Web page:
October 24, 2012
What to Remember for Voting
The signs of fall are hard to miss; the beautiful reds, oranges, and yellows of changing leaves, the brisk breeze off Lake Michigan, and the especially anticipation for the election. On November 6, we will come face to face with an important opportunity to fight suppression and exercise our inalienable Constitutional right to vote.
From the national Presidential campaign down to the local Assembly district, every race presents a chance for voters to let their voice be heard. Every - I said every - vote counts. To fight for employment, education, healthcare, neighborhood safety, equal pay or equal rights, your voice counts! Here’s what you need to know to make yourself heard.
Register to Vote
Between October 17 and November 2, you can register to vote at the Municipal Clerk’s office. To register, you must provide proof of residence. Wisconsin also offers same day registration at your polling place, but you MUST bring proof of residence.
To prove residence, bring a Wisconsin Driver License, a Wisconsin ID Card, a tax bill, a telephone service statement, a bank statement or a paycheck. For a longer list, please call your Municipal Clerk (contact information can be found at (myvote.wi.gov) or the Government Accountability Board (gab.wi.gov/voters).
Remember that you CANNOT register the Saturday, Sunday, or Monday before the Election, so you MUST register before November 2 or wait until Election Day.
Voting In-Person, or Absentee, or “In-Person Absentee”
Once you are registered, you may exercise your right to vote! Voting can either be done in-person on Election Day, or by absentee ballot. You can find your assigned polling place at myvote.wi.gov using either your name or address.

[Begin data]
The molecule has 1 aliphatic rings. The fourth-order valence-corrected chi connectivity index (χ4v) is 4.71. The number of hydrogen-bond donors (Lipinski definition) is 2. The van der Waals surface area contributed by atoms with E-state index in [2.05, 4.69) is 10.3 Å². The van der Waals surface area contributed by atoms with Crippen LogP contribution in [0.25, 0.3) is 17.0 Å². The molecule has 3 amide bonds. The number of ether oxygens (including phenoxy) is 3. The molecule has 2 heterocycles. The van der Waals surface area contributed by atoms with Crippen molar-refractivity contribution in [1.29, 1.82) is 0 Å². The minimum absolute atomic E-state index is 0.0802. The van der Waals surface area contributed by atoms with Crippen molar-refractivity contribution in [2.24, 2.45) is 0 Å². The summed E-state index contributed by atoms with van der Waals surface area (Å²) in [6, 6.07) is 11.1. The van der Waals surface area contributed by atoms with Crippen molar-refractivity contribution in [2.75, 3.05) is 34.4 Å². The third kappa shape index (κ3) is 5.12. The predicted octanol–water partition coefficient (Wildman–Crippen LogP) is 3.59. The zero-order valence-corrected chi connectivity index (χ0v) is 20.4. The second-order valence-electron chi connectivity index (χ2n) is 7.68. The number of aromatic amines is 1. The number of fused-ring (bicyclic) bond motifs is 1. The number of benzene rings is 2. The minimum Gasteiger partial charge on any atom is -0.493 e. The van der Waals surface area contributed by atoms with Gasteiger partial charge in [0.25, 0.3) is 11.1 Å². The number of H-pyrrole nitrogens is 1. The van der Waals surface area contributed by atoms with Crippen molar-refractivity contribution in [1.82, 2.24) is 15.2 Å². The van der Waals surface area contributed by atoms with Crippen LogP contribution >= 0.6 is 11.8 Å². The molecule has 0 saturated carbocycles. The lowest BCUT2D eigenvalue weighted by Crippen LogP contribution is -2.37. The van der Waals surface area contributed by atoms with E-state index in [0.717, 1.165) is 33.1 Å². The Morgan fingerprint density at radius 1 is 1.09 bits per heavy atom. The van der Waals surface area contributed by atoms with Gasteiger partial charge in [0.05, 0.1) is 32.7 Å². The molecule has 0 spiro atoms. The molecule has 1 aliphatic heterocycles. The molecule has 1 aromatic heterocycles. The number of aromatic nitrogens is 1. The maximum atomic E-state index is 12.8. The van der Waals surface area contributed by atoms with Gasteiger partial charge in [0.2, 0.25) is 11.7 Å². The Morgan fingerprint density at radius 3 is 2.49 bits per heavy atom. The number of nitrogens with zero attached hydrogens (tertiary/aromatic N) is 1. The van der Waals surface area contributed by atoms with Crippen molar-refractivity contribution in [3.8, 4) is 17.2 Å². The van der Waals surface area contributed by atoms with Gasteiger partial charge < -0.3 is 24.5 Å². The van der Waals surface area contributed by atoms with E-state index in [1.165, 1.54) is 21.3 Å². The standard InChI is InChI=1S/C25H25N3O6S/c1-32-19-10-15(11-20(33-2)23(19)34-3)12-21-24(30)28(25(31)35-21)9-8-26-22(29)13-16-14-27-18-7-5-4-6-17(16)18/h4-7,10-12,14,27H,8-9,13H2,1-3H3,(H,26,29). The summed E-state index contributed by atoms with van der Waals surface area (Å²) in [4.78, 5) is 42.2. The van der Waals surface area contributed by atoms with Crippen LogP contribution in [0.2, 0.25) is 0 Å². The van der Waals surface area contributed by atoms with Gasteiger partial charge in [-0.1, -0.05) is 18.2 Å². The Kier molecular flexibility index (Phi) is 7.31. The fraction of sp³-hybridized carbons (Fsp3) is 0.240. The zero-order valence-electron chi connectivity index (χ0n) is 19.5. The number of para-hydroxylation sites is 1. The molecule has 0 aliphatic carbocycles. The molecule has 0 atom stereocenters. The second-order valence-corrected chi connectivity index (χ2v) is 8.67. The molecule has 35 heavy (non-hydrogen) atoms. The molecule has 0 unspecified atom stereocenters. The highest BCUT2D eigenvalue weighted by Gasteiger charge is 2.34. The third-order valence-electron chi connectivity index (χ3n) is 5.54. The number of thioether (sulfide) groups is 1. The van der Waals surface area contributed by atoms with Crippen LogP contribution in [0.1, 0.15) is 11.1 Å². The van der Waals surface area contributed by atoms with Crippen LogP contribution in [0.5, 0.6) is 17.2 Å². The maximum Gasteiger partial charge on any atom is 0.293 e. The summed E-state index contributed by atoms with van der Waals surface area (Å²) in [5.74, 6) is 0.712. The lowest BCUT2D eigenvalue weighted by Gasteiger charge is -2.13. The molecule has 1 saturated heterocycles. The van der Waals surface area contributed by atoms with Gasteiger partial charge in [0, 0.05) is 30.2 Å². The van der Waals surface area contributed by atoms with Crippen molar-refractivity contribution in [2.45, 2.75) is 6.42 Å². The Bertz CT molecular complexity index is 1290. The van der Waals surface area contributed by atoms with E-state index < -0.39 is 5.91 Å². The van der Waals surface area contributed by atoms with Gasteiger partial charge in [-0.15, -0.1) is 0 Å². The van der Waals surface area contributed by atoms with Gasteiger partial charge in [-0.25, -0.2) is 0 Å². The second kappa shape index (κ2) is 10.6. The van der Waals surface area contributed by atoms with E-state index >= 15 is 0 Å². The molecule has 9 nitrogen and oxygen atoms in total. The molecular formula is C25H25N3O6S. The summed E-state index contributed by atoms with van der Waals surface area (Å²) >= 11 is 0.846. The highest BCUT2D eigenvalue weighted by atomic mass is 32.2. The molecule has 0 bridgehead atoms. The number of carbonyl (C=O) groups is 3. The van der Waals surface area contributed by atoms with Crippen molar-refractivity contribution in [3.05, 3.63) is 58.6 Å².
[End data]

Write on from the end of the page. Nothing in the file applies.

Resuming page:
If you wish to vote absentee, you must mail a request for an absentee ballot by November 1 at the Municipal Clerk’s office (the form can be found at (http://gab.wi.gov/forms/gab-121-english). The mail-in absentee ballot must be postmarked no later than November 6.
“In-person absentee” voting occurs begins October 22 and ends November 2. This is a confusing term, but all really it means voting early. Any eligible Wisconsin elector may vote “in-person absentee”, and can this can be a convenient way to cast your vote prior to Election Day and get the matter off your mind. In fact, I’ve already cast my vote so that on Election Day, I can focus on getting my friends and neighbors to the polls. Of course, remember that you cannot vote both early and on Election Day!
On Election Day, make sure you are registered to vote or have the proper proof of residence documents r vote at your assigned polling place between 7 a.m. and 8 p.m., and sign in the poll book. If you are in line by 8 PM, you are guaranteed the right to vote. Insist on your rights, and don’t allow yourself to be intimidated!
This upcoming election is a pivotal moment for citizens across this nation. We have this occasion to select the representatives who will either lead us forward or bring us back to a world none of us want to see again. Raise up your voice and vote!